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sorry to bother you

director: boots riley (debut)
Starring: lakeith stanfield, tessa thompson, steven yeun, and omari hardwick


REVIEWER: lyall carter

In an alternate present-day version of Oakland, telemarketer Cassius Green discovers a magical key to professional success, propelling him into a universe of greed.

Let me set the scene before we go any further. Sorry to Bother You is a bit crazy. But its also kinda crazy good. 

In an alternate reality of present-day Oakland, Calif., telemarketer Cassius Green finds himself in a macabre universe after he discovers a magical key that leads to material glory. As Green's career begins to take off, his friends and co-workers organise a protest against corporate oppression. Cassius soon falls under the spell of Steve Lift, a cocaine-snorting CEO who offers him a salary beyond his wildest dreams.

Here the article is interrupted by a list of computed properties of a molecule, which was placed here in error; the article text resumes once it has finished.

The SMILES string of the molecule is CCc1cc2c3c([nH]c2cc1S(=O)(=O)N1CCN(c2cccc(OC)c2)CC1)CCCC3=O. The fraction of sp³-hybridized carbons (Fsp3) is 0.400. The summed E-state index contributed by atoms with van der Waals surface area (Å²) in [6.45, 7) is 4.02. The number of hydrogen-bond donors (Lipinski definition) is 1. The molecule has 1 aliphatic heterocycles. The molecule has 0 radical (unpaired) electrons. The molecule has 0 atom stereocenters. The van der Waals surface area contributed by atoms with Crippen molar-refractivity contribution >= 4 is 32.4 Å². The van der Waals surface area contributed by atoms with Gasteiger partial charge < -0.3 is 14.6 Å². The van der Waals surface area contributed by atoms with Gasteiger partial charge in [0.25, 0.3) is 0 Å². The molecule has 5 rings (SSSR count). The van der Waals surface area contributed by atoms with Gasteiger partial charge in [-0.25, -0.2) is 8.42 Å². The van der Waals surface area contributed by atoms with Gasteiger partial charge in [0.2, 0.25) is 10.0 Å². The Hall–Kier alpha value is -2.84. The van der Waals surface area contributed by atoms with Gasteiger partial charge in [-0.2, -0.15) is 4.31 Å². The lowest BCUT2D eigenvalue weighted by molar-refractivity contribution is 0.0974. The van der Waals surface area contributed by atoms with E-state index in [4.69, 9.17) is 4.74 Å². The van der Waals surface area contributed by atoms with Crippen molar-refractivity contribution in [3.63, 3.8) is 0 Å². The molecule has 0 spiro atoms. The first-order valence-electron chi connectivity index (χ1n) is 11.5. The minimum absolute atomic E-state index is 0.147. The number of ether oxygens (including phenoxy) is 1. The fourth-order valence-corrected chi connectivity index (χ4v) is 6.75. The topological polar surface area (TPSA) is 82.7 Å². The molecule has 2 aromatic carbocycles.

Sorry to Bother You as a narrative really does hook you in from the beginning and holds your attention throughout with its weird mix of a world that we all know and the terrifying possibility of what could lie ahead. 

As such its an exploration of current oppression social constructs that oppress people of colour and the working class or as Bernie would say the silent 90 percent of the population.


Where Sorry to Bother You really hits its strides is in the implicit expose of these social constructs. Its both compelling and alarming in equal measure. The narrative seems to stutter when it gets caught up in the romantic relationship between Cassius and Detroit as even though its needed in the film it kinda clogs it up a bit. 

I hadn't seen Lakeith Stanfield in anything before and he draws you in from the get go through his kinda drop kick loserish persona. But through the nuance of Stanfield's perfomance you see Cassius go from no hoper to freedom fighter. 

Tessa Thompson - man. She is so much more than Thor's sidekick. Girl can act! Thompson manages to capture in her performance the bravado and the sometime directionless feel of an entire generation of millennials. 


If you don't let the more crazy moments bother you, then you're in for a treat.

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Sorry to Bother You is available on DVD and digital from all good disc and digital retailers. 

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